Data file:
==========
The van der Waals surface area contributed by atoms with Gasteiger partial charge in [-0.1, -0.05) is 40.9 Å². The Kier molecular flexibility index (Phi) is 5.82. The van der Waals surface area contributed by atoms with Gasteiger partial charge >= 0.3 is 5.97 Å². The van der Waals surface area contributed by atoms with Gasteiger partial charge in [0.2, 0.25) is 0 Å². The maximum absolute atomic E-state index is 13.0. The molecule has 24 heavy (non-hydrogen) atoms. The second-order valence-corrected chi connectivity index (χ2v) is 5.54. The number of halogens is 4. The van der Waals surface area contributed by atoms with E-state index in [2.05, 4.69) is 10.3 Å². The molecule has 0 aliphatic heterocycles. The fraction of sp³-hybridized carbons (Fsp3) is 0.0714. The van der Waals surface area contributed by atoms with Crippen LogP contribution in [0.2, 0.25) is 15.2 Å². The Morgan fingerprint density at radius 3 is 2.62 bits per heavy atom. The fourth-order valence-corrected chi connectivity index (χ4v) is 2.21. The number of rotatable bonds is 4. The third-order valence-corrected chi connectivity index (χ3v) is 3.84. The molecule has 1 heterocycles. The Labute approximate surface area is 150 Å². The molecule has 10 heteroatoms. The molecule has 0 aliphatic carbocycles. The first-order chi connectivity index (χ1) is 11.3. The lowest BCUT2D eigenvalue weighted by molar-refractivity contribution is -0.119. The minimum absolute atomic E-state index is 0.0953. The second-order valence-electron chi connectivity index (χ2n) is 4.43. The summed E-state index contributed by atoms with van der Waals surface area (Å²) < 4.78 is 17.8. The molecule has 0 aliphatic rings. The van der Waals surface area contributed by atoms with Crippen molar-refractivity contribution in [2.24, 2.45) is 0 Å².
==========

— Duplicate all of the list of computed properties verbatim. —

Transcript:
The van der Waals surface area contributed by atoms with Gasteiger partial charge in [-0.1, -0.05) is 40.9 Å². The Kier molecular flexibility index (Phi) is 5.82. The van der Waals surface area contributed by atoms with Gasteiger partial charge >= 0.3 is 5.97 Å². The van der Waals surface area contributed by atoms with Gasteiger partial charge in [0.2, 0.25) is 0 Å². The maximum absolute atomic E-state index is 13.0. The molecule has 24 heavy (non-hydrogen) atoms. The second-order valence-corrected chi connectivity index (χ2v) is 5.54. The number of halogens is 4. The van der Waals surface area contributed by atoms with E-state index in [2.05, 4.69) is 10.3 Å². The molecule has 0 aliphatic heterocycles. The fraction of sp³-hybridized carbons (Fsp3) is 0.0714. The van der Waals surface area contributed by atoms with Crippen LogP contribution in [0.2, 0.25) is 15.2 Å². The Morgan fingerprint density at radius 3 is 2.62 bits per heavy atom. The fourth-order valence-corrected chi connectivity index (χ4v) is 2.21. The number of rotatable bonds is 4. The third-order valence-corrected chi connectivity index (χ3v) is 3.84. The molecule has 1 heterocycles. The Labute approximate surface area is 150 Å². The molecule has 10 heteroatoms. The molecule has 0 aliphatic carbocycles. The first-order chi connectivity index (χ1) is 11.3. The lowest BCUT2D eigenvalue weighted by molar-refractivity contribution is -0.119. The minimum absolute atomic E-state index is 0.0953. The second-order valence-electron chi connectivity index (χ2n) is 4.43. The summed E-state index contributed by atoms with van der Waals surface area (Å²) < 4.78 is 17.8. The molecule has 0 aliphatic rings. The van der Waals surface area contributed by atoms with Crippen molar-refractivity contribution in [2.24, 2.45) is 0 Å².